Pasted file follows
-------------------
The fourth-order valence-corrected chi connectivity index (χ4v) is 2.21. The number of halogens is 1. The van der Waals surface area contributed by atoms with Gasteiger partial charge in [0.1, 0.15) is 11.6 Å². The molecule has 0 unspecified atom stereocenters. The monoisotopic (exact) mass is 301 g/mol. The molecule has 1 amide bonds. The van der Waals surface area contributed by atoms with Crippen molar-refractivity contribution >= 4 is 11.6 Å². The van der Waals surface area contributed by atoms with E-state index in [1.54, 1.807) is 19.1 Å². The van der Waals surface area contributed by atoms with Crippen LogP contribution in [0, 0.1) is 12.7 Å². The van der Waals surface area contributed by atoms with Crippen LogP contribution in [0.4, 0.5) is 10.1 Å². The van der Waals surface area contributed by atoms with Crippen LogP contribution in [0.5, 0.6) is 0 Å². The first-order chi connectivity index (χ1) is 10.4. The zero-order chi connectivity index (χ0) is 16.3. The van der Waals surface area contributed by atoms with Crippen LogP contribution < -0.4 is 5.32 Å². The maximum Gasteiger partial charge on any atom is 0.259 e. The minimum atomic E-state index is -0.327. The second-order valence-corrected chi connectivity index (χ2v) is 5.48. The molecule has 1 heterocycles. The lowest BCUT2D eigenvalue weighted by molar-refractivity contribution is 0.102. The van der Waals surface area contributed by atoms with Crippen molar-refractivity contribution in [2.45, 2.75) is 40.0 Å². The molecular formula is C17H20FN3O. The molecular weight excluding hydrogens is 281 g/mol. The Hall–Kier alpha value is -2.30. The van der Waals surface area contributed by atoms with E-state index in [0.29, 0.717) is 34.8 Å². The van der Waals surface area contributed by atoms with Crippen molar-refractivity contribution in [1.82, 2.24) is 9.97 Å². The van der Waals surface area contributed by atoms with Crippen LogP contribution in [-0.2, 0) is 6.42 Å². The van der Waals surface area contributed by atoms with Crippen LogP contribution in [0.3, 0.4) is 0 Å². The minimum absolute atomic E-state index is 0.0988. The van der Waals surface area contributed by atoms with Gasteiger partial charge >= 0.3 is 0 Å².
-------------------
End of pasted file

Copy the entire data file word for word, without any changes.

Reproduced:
The fourth-order valence-corrected chi connectivity index (χ4v) is 2.21. The number of halogens is 1. The van der Waals surface area contributed by atoms with Gasteiger partial charge in [0.1, 0.15) is 11.6 Å². The molecule has 0 unspecified atom stereocenters. The monoisotopic (exact) mass is 301 g/mol. The molecule has 1 amide bonds. The van der Waals surface area contributed by atoms with Crippen molar-refractivity contribution >= 4 is 11.6 Å². The van der Waals surface area contributed by atoms with E-state index in [1.54, 1.807) is 19.1 Å². The van der Waals surface area contributed by atoms with Crippen LogP contribution in [0, 0.1) is 12.7 Å². The van der Waals surface area contributed by atoms with Crippen LogP contribution in [0.4, 0.5) is 10.1 Å². The van der Waals surface area contributed by atoms with Crippen LogP contribution in [0.5, 0.6) is 0 Å². The first-order chi connectivity index (χ1) is 10.4. The zero-order chi connectivity index (χ0) is 16.3. The van der Waals surface area contributed by atoms with Crippen LogP contribution < -0.4 is 5.32 Å². The maximum Gasteiger partial charge on any atom is 0.259 e. The minimum atomic E-state index is -0.327. The second-order valence-corrected chi connectivity index (χ2v) is 5.48. The molecule has 1 heterocycles. The lowest BCUT2D eigenvalue weighted by molar-refractivity contribution is 0.102. The van der Waals surface area contributed by atoms with Crippen molar-refractivity contribution in [2.45, 2.75) is 40.0 Å². The molecular formula is C17H20FN3O. The molecular weight excluding hydrogens is 281 g/mol. The Hall–Kier alpha value is -2.30. The van der Waals surface area contributed by atoms with E-state index in [0.29, 0.717) is 34.8 Å². The van der Waals surface area contributed by atoms with Crippen molar-refractivity contribution in [1.82, 2.24) is 9.97 Å². The van der Waals surface area contributed by atoms with Crippen LogP contribution in [-0.2, 0) is 6.42 Å². The van der Waals surface area contributed by atoms with Crippen LogP contribution in [0.3, 0.4) is 0 Å². The minimum absolute atomic E-state index is 0.0988. The van der Waals surface area contributed by atoms with Gasteiger partial charge >= 0.3 is 0 Å².